Scientific notation is a way of writing numbers that is often used by scientists and mathematicians to make it easier to write large and small numbers. A number that is written in scientific notation has several properties that make it very useful to local scientists. It makes very large numbers into smaller numbers using decimals and exponents.
The basic idea of scientific notation is to express zeros as a power of ten. The notation for this can be written as : <math>a\,\times\,10^b\!</math> where b is an integer, or "whole" number, that describes the number of times 10 is multiplied by itself and the letter a any real number, called the significand or mantissa (using "mantissa" may cause confusion as it can also refer to the fractional part of the common logarithm).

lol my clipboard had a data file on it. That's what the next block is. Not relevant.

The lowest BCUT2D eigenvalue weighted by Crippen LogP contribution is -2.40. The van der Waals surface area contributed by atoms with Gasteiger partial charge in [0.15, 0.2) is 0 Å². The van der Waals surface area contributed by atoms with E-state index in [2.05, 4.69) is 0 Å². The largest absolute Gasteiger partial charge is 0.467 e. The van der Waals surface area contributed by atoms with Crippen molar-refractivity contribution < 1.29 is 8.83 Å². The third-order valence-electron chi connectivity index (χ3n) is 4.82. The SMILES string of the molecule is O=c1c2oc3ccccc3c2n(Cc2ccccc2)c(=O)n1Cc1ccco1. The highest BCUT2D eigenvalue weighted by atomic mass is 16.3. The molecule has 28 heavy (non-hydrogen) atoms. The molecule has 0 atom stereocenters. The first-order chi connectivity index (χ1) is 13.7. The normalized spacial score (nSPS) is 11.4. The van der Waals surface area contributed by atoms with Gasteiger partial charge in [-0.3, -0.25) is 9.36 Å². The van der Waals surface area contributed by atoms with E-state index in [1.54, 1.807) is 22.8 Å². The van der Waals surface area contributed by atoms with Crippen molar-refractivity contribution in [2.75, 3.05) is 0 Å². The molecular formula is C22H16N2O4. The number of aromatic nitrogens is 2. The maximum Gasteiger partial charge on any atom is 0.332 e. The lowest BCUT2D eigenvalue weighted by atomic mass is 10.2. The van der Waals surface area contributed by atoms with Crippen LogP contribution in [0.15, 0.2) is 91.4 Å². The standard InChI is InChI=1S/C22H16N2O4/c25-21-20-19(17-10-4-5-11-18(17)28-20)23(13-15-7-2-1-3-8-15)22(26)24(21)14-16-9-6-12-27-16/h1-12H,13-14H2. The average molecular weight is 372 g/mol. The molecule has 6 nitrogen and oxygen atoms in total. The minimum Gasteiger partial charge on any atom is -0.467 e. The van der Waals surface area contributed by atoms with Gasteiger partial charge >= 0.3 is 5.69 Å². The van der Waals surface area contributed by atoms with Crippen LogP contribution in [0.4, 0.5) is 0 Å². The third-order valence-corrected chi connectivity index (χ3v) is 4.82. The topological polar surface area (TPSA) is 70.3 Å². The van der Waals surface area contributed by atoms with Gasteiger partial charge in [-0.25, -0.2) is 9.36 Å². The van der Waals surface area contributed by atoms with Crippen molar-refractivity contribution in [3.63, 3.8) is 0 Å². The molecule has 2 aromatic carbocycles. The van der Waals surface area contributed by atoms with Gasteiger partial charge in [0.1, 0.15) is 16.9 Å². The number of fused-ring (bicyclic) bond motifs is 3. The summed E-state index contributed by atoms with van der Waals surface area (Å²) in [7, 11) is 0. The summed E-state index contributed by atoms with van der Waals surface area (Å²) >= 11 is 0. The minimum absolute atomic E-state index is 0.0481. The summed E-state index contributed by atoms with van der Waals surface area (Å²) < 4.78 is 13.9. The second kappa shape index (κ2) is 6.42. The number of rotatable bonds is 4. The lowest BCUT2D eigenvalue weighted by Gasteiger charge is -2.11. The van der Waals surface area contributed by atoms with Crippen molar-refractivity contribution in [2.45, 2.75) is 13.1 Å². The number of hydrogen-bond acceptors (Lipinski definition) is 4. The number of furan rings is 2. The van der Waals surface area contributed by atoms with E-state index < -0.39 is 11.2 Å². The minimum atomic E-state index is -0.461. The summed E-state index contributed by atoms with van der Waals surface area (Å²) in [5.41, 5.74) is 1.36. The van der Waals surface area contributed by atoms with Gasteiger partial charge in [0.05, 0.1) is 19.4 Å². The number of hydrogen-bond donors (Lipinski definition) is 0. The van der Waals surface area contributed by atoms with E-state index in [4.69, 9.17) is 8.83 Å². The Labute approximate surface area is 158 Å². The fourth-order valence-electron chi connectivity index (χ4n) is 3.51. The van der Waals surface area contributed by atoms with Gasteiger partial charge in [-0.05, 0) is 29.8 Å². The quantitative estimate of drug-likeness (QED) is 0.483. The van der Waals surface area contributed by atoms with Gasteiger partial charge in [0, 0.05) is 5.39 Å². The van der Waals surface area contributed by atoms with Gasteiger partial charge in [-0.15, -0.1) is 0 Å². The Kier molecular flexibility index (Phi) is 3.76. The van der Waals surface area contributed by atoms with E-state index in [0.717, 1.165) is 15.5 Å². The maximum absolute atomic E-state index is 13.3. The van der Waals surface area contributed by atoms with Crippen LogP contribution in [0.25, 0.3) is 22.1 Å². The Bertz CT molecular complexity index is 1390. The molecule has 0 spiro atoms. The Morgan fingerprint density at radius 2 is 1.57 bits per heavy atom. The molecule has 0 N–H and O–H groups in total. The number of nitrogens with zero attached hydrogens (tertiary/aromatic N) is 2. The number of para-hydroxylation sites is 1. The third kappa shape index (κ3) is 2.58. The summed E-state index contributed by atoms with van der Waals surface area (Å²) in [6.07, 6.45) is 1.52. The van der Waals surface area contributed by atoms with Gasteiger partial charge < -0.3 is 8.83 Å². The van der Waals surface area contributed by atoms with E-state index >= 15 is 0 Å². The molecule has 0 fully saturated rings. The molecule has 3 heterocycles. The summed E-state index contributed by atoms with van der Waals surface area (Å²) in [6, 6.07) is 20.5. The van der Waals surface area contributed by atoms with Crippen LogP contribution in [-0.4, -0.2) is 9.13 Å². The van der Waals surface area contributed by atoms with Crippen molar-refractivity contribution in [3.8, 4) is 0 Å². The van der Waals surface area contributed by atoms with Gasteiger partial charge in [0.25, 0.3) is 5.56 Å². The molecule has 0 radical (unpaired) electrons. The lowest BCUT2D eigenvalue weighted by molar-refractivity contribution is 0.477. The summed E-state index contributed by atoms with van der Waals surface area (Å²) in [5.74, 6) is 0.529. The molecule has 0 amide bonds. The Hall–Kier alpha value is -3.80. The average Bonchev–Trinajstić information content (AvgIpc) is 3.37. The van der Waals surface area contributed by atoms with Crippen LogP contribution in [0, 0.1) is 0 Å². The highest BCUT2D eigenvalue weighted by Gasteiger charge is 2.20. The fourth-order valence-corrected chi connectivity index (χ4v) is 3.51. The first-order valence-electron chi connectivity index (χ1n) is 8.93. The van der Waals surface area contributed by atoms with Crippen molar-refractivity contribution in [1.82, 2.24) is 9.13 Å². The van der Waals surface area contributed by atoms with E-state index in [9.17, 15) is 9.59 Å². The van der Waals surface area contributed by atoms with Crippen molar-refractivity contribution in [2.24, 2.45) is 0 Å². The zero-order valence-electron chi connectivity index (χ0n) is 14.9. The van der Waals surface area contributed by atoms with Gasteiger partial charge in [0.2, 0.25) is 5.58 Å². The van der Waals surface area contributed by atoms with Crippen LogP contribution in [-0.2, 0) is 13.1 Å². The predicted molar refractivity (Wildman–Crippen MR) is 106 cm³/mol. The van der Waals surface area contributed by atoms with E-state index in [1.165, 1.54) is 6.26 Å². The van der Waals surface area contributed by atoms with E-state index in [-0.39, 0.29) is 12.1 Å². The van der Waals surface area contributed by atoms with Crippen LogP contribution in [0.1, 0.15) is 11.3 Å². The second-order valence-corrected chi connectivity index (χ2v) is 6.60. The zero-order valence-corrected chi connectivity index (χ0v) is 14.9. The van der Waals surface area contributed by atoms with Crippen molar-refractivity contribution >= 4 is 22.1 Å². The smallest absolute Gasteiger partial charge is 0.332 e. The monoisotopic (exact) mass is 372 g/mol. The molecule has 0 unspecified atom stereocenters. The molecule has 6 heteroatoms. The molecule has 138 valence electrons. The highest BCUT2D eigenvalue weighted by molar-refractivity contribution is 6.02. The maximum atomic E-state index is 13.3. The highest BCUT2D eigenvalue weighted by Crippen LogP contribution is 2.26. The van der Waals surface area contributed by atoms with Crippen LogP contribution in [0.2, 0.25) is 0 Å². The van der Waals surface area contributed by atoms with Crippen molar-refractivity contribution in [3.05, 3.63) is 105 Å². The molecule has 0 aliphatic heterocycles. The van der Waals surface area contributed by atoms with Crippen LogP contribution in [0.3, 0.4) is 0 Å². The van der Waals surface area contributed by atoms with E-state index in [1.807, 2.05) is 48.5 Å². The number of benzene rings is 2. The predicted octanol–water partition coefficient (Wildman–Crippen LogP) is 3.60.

Written in the form a × 10b, exponent b is chosen such that the absolute value of a remains at least one but less than ten <math>(1 \le \left | a \right \vert < 10\!)</math>. Normal mathematics convention dictates a minus sign to precede the first of the decimal digits of a for a negative number; that of b for a number with absolute value between 0 and 1, e.g. minus one half is -5 × 10-1. There is no need to represent zero in normalized form, the digit 0 is sufficient. The normalized form allows easy comparison of two numbers of the same sign in a, as the exponent b gives the number's order of magnitude.